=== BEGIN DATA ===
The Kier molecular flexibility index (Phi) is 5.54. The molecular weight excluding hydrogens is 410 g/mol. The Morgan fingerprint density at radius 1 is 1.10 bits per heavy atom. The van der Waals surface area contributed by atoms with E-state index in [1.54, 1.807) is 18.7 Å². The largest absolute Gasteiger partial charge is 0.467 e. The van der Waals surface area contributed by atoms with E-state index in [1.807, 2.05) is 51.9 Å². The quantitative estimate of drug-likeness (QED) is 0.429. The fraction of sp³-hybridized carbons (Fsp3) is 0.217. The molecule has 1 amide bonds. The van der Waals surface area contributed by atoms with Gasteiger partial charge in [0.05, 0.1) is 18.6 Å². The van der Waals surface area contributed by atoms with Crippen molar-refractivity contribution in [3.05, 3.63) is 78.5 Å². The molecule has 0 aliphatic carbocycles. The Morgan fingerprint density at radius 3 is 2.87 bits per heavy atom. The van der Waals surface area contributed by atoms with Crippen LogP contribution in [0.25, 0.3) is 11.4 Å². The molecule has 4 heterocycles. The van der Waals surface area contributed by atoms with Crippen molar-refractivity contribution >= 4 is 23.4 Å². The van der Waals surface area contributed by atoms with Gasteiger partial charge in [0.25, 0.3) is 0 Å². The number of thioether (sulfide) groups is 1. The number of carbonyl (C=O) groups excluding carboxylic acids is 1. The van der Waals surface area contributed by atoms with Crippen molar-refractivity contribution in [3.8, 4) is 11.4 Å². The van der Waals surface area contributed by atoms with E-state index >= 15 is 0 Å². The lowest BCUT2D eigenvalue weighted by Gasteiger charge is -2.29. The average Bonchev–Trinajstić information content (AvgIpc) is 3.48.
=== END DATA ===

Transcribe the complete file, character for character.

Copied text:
The Kier molecular flexibility index (Phi) is 5.54. The molecular weight excluding hydrogens is 410 g/mol. The Morgan fingerprint density at radius 1 is 1.10 bits per heavy atom. The van der Waals surface area contributed by atoms with E-state index in [1.54, 1.807) is 18.7 Å². The largest absolute Gasteiger partial charge is 0.467 e. The van der Waals surface area contributed by atoms with E-state index in [1.807, 2.05) is 51.9 Å². The quantitative estimate of drug-likeness (QED) is 0.429. The fraction of sp³-hybridized carbons (Fsp3) is 0.217. The molecule has 1 amide bonds. The van der Waals surface area contributed by atoms with Gasteiger partial charge in [0.05, 0.1) is 18.6 Å². The van der Waals surface area contributed by atoms with Crippen molar-refractivity contribution in [3.05, 3.63) is 78.5 Å². The molecule has 0 aliphatic carbocycles. The Morgan fingerprint density at radius 3 is 2.87 bits per heavy atom. The van der Waals surface area contributed by atoms with Crippen LogP contribution in [0.25, 0.3) is 11.4 Å². The molecule has 4 heterocycles. The van der Waals surface area contributed by atoms with Crippen molar-refractivity contribution >= 4 is 23.4 Å². The van der Waals surface area contributed by atoms with Gasteiger partial charge in [0.25, 0.3) is 0 Å². The number of thioether (sulfide) groups is 1. The number of carbonyl (C=O) groups excluding carboxylic acids is 1. The van der Waals surface area contributed by atoms with Crippen molar-refractivity contribution in [3.8, 4) is 11.4 Å². The van der Waals surface area contributed by atoms with E-state index >= 15 is 0 Å². The lowest BCUT2D eigenvalue weighted by Gasteiger charge is -2.29. The average Bonchev–Trinajstić information content (AvgIpc) is 3.48.